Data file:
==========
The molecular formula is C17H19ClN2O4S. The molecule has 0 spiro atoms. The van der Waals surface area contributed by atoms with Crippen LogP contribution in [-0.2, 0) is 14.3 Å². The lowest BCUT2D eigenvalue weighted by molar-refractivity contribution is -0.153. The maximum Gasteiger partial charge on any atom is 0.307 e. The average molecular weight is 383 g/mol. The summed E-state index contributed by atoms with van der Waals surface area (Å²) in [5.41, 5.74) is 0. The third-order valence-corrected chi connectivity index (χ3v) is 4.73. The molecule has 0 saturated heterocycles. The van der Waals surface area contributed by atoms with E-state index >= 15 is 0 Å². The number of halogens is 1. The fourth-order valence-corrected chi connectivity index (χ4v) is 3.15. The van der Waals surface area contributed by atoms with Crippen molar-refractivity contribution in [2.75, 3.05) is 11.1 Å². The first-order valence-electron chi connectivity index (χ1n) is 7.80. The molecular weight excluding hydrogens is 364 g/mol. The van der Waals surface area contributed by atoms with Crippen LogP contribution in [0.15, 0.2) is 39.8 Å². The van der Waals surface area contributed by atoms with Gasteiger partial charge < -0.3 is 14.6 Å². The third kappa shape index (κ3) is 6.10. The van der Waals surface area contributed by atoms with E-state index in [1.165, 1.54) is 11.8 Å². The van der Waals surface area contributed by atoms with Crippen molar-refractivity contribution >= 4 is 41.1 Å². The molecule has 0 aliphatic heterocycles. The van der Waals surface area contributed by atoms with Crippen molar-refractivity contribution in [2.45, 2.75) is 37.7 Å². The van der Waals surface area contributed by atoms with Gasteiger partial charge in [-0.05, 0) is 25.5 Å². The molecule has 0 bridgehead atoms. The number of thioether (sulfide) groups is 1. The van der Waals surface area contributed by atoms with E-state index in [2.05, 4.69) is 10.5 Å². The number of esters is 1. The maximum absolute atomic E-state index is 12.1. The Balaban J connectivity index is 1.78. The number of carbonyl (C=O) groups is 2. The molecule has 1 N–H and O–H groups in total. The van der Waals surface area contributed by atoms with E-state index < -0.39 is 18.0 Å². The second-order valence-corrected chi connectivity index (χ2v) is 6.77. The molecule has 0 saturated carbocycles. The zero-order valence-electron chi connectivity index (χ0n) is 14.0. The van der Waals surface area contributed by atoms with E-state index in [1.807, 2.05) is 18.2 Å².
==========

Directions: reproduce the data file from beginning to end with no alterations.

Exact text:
The molecular formula is C17H19ClN2O4S. The molecule has 0 spiro atoms. The van der Waals surface area contributed by atoms with Crippen LogP contribution in [-0.2, 0) is 14.3 Å². The lowest BCUT2D eigenvalue weighted by molar-refractivity contribution is -0.153. The maximum Gasteiger partial charge on any atom is 0.307 e. The average molecular weight is 383 g/mol. The summed E-state index contributed by atoms with van der Waals surface area (Å²) in [5.41, 5.74) is 0. The third-order valence-corrected chi connectivity index (χ3v) is 4.73. The molecule has 0 saturated heterocycles. The van der Waals surface area contributed by atoms with E-state index >= 15 is 0 Å². The number of halogens is 1. The fourth-order valence-corrected chi connectivity index (χ4v) is 3.15. The van der Waals surface area contributed by atoms with Crippen molar-refractivity contribution in [2.75, 3.05) is 11.1 Å². The first-order valence-electron chi connectivity index (χ1n) is 7.80. The molecular weight excluding hydrogens is 364 g/mol. The van der Waals surface area contributed by atoms with Crippen LogP contribution in [0.15, 0.2) is 39.8 Å². The van der Waals surface area contributed by atoms with Gasteiger partial charge < -0.3 is 14.6 Å². The third kappa shape index (κ3) is 6.10. The van der Waals surface area contributed by atoms with E-state index in [1.165, 1.54) is 11.8 Å². The van der Waals surface area contributed by atoms with Crippen molar-refractivity contribution >= 4 is 41.1 Å². The molecule has 0 aliphatic heterocycles. The van der Waals surface area contributed by atoms with Crippen molar-refractivity contribution in [2.45, 2.75) is 37.7 Å². The van der Waals surface area contributed by atoms with Gasteiger partial charge in [-0.05, 0) is 25.5 Å². The molecule has 0 bridgehead atoms. The number of thioether (sulfide) groups is 1. The van der Waals surface area contributed by atoms with E-state index in [2.05, 4.69) is 10.5 Å². The number of esters is 1. The maximum absolute atomic E-state index is 12.1. The Balaban J connectivity index is 1.78. The number of carbonyl (C=O) groups is 2. The molecule has 1 N–H and O–H groups in total. The van der Waals surface area contributed by atoms with E-state index < -0.39 is 18.0 Å². The second-order valence-corrected chi connectivity index (χ2v) is 6.77. The molecule has 0 saturated carbocycles. The zero-order valence-electron chi connectivity index (χ0n) is 14.0. The van der Waals surface area contributed by atoms with E-state index in [1.807, 2.05) is 18.2 Å².